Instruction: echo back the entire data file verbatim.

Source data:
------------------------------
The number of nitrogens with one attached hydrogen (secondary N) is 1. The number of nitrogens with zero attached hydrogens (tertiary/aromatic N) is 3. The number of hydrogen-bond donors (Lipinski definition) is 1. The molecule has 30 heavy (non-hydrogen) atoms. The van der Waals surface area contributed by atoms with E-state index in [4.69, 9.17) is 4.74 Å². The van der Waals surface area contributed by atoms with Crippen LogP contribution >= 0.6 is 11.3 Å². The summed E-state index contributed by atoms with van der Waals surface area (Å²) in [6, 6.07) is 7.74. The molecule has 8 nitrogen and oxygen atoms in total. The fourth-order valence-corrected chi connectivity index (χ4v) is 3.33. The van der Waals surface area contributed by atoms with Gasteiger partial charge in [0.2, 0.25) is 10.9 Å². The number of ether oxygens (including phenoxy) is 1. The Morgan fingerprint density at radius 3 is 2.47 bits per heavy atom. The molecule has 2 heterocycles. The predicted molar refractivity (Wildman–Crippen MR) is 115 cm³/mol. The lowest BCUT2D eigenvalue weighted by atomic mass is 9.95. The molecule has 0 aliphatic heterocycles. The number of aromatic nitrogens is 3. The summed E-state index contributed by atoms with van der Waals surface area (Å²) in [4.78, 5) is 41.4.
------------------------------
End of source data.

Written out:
The number of nitrogens with one attached hydrogen (secondary N) is 1. The number of nitrogens with zero attached hydrogens (tertiary/aromatic N) is 3. The number of hydrogen-bond donors (Lipinski definition) is 1. The molecule has 30 heavy (non-hydrogen) atoms. The van der Waals surface area contributed by atoms with E-state index in [4.69, 9.17) is 4.74 Å². The van der Waals surface area contributed by atoms with Crippen LogP contribution >= 0.6 is 11.3 Å². The summed E-state index contributed by atoms with van der Waals surface area (Å²) in [6, 6.07) is 7.74. The molecule has 8 nitrogen and oxygen atoms in total. The fourth-order valence-corrected chi connectivity index (χ4v) is 3.33. The van der Waals surface area contributed by atoms with Gasteiger partial charge in [0.2, 0.25) is 10.9 Å². The number of ether oxygens (including phenoxy) is 1. The Morgan fingerprint density at radius 3 is 2.47 bits per heavy atom. The molecule has 2 heterocycles. The predicted molar refractivity (Wildman–Crippen MR) is 115 cm³/mol. The lowest BCUT2D eigenvalue weighted by atomic mass is 9.95. The molecule has 0 aliphatic heterocycles. The number of aromatic nitrogens is 3. The summed E-state index contributed by atoms with van der Waals surface area (Å²) in [4.78, 5) is 41.4.